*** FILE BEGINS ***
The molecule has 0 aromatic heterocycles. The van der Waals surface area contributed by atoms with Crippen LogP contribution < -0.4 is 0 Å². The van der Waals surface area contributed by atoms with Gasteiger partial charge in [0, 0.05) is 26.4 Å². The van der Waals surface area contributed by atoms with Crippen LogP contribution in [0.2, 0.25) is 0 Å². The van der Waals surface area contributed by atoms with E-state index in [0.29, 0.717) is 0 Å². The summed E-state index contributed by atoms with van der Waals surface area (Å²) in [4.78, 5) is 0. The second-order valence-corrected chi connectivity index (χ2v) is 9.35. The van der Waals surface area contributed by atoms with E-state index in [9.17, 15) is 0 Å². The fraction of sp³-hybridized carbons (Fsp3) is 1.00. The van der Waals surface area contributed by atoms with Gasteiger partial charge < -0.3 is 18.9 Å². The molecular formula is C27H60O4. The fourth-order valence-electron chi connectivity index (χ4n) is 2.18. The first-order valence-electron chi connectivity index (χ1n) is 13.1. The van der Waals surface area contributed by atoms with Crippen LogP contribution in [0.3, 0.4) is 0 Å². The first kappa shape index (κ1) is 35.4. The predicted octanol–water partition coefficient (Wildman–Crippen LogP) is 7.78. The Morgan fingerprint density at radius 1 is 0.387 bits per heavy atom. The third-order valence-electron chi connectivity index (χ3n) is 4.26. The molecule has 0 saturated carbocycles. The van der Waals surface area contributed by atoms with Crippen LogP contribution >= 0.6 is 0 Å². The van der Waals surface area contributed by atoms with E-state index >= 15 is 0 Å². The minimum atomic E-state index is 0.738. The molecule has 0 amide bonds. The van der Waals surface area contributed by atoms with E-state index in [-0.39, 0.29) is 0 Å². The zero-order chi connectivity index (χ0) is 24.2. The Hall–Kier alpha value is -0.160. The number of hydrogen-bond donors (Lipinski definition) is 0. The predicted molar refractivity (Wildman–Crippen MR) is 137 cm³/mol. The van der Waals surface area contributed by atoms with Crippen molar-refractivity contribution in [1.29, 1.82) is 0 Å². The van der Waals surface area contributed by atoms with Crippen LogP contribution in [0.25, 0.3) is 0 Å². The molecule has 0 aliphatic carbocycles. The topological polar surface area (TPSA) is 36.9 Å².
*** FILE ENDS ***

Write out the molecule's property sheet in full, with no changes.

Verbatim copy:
The molecule has 0 aromatic heterocycles. The van der Waals surface area contributed by atoms with Crippen LogP contribution < -0.4 is 0 Å². The van der Waals surface area contributed by atoms with Gasteiger partial charge in [0, 0.05) is 26.4 Å². The van der Waals surface area contributed by atoms with Crippen LogP contribution in [0.2, 0.25) is 0 Å². The van der Waals surface area contributed by atoms with E-state index in [0.29, 0.717) is 0 Å². The summed E-state index contributed by atoms with van der Waals surface area (Å²) in [4.78, 5) is 0. The second-order valence-corrected chi connectivity index (χ2v) is 9.35. The van der Waals surface area contributed by atoms with E-state index in [9.17, 15) is 0 Å². The fraction of sp³-hybridized carbons (Fsp3) is 1.00. The van der Waals surface area contributed by atoms with Gasteiger partial charge < -0.3 is 18.9 Å². The molecular formula is C27H60O4. The fourth-order valence-electron chi connectivity index (χ4n) is 2.18. The first-order valence-electron chi connectivity index (χ1n) is 13.1. The van der Waals surface area contributed by atoms with Crippen LogP contribution in [0.3, 0.4) is 0 Å². The first kappa shape index (κ1) is 35.4. The predicted octanol–water partition coefficient (Wildman–Crippen LogP) is 7.78. The Morgan fingerprint density at radius 1 is 0.387 bits per heavy atom. The third-order valence-electron chi connectivity index (χ3n) is 4.26. The molecule has 0 saturated carbocycles. The van der Waals surface area contributed by atoms with Crippen LogP contribution >= 0.6 is 0 Å². The van der Waals surface area contributed by atoms with E-state index >= 15 is 0 Å². The minimum atomic E-state index is 0.738. The molecule has 0 amide bonds. The van der Waals surface area contributed by atoms with E-state index in [-0.39, 0.29) is 0 Å². The zero-order chi connectivity index (χ0) is 24.2. The Hall–Kier alpha value is -0.160. The number of hydrogen-bond donors (Lipinski definition) is 0. The predicted molar refractivity (Wildman–Crippen MR) is 137 cm³/mol. The van der Waals surface area contributed by atoms with Crippen molar-refractivity contribution in [1.29, 1.82) is 0 Å². The van der Waals surface area contributed by atoms with Crippen LogP contribution in [0.25, 0.3) is 0 Å². The molecule has 0 aliphatic carbocycles. The topological polar surface area (TPSA) is 36.9 Å².